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Be Kind (and have more sex)

I think it’s fair to say that many of us like sex. I reckon it’s in the top 3 things that people love to do with their partner. So why is it so hard to wake up and realize the golden formula:

Showing kindness = more sex

It’s as simple as that (mostly)! And I’m not the only one to think so.

Back in 2011 after the awful NZ earthquake, it was noted by a Christchurch sex therapist and counsellor Helen Mounsey, that she was seeing many clients who have lost their sex drive, or had a low libido lowered further, after the traumatic series of events since September.

Ms Mounsey said one of the simplest ways people could improve things was by acts of kindness.

“Kindness is the most reliable aphrodisiac. Kindness – at times like this – for some people, it’s short in the home.  We find

it for other people – we go out and shovel sand and dirt for neighbours, and we come back and want kindness ourselves.”

According to this New research in 2016, people who give more get more. Canadian psychologist Steven Arnocky (great name for this comment) In the British Journal of Psychology observes that “the present study is the first to show that this (altruism) may translate into real mating success.”

Arnocky and his colleagues argue that altruistic behaviour is what biologists call a “costly signal” — an activity that requires some exertion, but also advertises one’s attractive qualities to potential mates. Who doesn’t want a partner who is kind and giving?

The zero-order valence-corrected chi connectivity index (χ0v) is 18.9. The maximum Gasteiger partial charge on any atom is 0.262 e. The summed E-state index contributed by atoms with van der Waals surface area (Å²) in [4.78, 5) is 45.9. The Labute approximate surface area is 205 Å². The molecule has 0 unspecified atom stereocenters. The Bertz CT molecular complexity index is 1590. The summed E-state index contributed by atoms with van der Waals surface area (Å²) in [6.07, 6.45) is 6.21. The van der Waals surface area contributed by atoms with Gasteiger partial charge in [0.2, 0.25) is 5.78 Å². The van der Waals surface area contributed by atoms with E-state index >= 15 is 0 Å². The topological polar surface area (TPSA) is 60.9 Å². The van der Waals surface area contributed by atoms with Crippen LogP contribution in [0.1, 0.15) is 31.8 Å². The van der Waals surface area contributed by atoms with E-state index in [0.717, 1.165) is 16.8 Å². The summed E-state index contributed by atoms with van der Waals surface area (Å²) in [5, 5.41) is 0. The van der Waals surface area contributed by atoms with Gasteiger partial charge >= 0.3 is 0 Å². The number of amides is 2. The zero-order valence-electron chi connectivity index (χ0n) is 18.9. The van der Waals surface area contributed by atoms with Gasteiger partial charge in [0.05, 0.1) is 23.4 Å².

This study asked the question – Are Women’s Mate Preferences for Altruism Also Influenced by Physical Attractiveness? The conclusions are really interesting but this one stood out to me “Finally, men who were just altruistic were rated more desirable than men who were just attractive, especially for long term relationships. Overall, these findings are discussed in terms of the role of altruism in mate choice, particularly in long term relationships..”

Although this study does suggests that altruism can be calculated for personal gain rather than purely motivated from a desire to help, apparently that won’t make it any less likely to succeed – unless it is clear to potential partners that the other person is acting out of personal interests.

My own experience of this is a few years ago when I told my husband that I miss having handwritten notes left for me, when he goes to work in the mornings. A few days later I saw a note on his phone diary “leave Sus a note before work” (nothing like a bit of romantic spontaneity). It was scheduled for Thursday so I had a couple of days to wait. The honest truth is that when I came down to see his note, I was expecting to not feel anything at all because the whole idea of it was RUINED – when in actual fact I felt a rush of tingles when I saw his hand-writing and the words he had chosen to write.

So, surprisingly, despite it being premeditated, it still had the desired effect. Try it!


Susannah Baker

After giving up a nursing career spanning 14 years, and moving to Devon, Susannah is now the director of a holiday business; a shareholder in both a renewable energy company and a social housing company and is a founder and trustee of The Pickwell Foundation.

Alongside this work, Susannah works as a Community First Responder for the South West Ambulance Service Trust.

The question of 'what makes relationships great?', together with a real curiosity of how people stay together for a life-time, has always caused her much fascination.  On a search to discover some answers for herself, One:Retreat was born.

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